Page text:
Judge Victor Reyes currently serves as Judge-in-Residence for the National Council of Juvenile and Family Court Judges in the United States. Previously, Judge Reyes was a judge in Colorado (the United States) and presided over criminal, civil, probate and family court matters. Prior to the appointment, Judge Reyes served as a Deputy State Public Defender.
Every day, judges across the world listen to evidence and make life altering decisions affecting their fellow citizens. Being a judge also carries with it the responsibility of becoming a community leader and living by a set of values that manifest through honesty, fairness and being just. As judges, we need to recognize that we must maintain our health in order to sustain our integrity as human beings. A judge who is healthy physically, emotionally, mentally and spiritually enhances their ability to access the wisdom necessary to render fairness and justice.
Trauma is inherent to the work of the judicial system; vicarious trauma and stress are natural by-products. Vicarious trauma has been defined as the cumulative inner transformative effect of bearing witness to abuse, violence and trauma in the lives of people who we care about, are open to and are committed to helping.  Although vicarious trauma can be a natural and normal occurrence for workers who provide care to others, failure to address the causes and symptoms can lead to negative outcomes in one’s life.
The effects of unaddressed vicarious trauma may include a negative world view, perceived threats to personal safety, loss of spirituality, or changes in self-identity, fear, empathetic distress, burnout, loss of relationships, mental or physical health issues, depression, or even coping with stress through food or substances.  Political, social or cultural considerations may lead a judge to refrain from openly sharing the effects of their personal experiences of trauma and to suffer in silence instead of seeking support. Judges may simply want to numb their brain and emotions after dealing with court hearings all day. Both our personal and professional lives are impacted.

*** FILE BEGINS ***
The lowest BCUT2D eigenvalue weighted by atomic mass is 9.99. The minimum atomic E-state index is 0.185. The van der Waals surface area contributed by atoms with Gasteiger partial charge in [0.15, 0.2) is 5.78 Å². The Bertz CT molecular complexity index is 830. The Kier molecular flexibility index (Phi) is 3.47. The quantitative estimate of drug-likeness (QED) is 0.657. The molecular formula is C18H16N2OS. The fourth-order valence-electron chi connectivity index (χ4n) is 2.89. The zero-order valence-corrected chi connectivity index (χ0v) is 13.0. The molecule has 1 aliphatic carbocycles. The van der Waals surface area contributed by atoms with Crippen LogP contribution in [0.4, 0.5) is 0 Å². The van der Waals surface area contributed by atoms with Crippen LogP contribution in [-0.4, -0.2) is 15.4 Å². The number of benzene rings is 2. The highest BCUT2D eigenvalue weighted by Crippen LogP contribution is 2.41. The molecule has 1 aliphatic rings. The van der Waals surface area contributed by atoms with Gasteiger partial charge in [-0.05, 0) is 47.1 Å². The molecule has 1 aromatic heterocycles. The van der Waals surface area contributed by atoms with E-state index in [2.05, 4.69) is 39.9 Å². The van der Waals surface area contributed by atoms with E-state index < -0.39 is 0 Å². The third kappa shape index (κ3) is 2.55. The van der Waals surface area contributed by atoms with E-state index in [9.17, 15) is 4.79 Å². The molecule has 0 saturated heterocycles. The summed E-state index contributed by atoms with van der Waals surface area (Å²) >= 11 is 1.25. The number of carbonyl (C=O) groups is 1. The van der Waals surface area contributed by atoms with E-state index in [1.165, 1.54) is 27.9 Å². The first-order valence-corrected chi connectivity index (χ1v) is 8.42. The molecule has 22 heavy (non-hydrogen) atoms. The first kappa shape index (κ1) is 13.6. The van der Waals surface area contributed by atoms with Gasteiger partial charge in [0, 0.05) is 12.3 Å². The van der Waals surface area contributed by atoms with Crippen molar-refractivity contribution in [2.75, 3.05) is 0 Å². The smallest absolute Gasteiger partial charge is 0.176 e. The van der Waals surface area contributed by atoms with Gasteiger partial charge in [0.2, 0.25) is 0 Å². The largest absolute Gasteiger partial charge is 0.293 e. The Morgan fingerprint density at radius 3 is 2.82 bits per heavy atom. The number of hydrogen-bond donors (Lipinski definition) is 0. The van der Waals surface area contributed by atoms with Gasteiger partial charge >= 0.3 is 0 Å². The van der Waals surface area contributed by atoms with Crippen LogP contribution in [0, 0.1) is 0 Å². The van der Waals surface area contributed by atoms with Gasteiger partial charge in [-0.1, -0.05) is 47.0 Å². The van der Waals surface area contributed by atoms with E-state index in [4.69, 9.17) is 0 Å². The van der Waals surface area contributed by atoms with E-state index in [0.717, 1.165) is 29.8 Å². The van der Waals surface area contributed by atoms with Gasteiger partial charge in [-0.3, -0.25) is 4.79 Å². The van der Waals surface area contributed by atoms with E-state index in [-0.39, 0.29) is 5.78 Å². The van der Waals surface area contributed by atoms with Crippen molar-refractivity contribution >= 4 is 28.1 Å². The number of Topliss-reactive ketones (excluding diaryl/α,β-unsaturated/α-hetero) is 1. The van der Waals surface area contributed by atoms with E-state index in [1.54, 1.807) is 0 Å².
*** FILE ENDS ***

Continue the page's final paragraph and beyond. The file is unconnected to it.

Dealing with vicarious trauma through avoidance and suppression only leads to isolation, disconnecting and not caring. The effects become chronic, possibly leading to burnout and depression. There can be nothing more devastating to the integrity of a judicial system than having decision makers with this mindset. Recognizing that vicarious trauma exists, and that judicial officers and judicial employees need to heal from the effects of experiencing traumatic events in courtrooms and courthouses is a crucial step in the process of developing resilience and integrity.
Experiencing horrific situations as a lawyer and then as a judge numbed me to the gross and subtle effects of what I was seeing and hearing. My mantra of “I have heard it all, nothing bothers me” demonstrated my ignorance as to the gross and subtle effects of the work on my well-being. It was not until these effects manifested in unhealthy ways did I finally begin to seek the healing necessary to reconnect to my body, mind, and heart.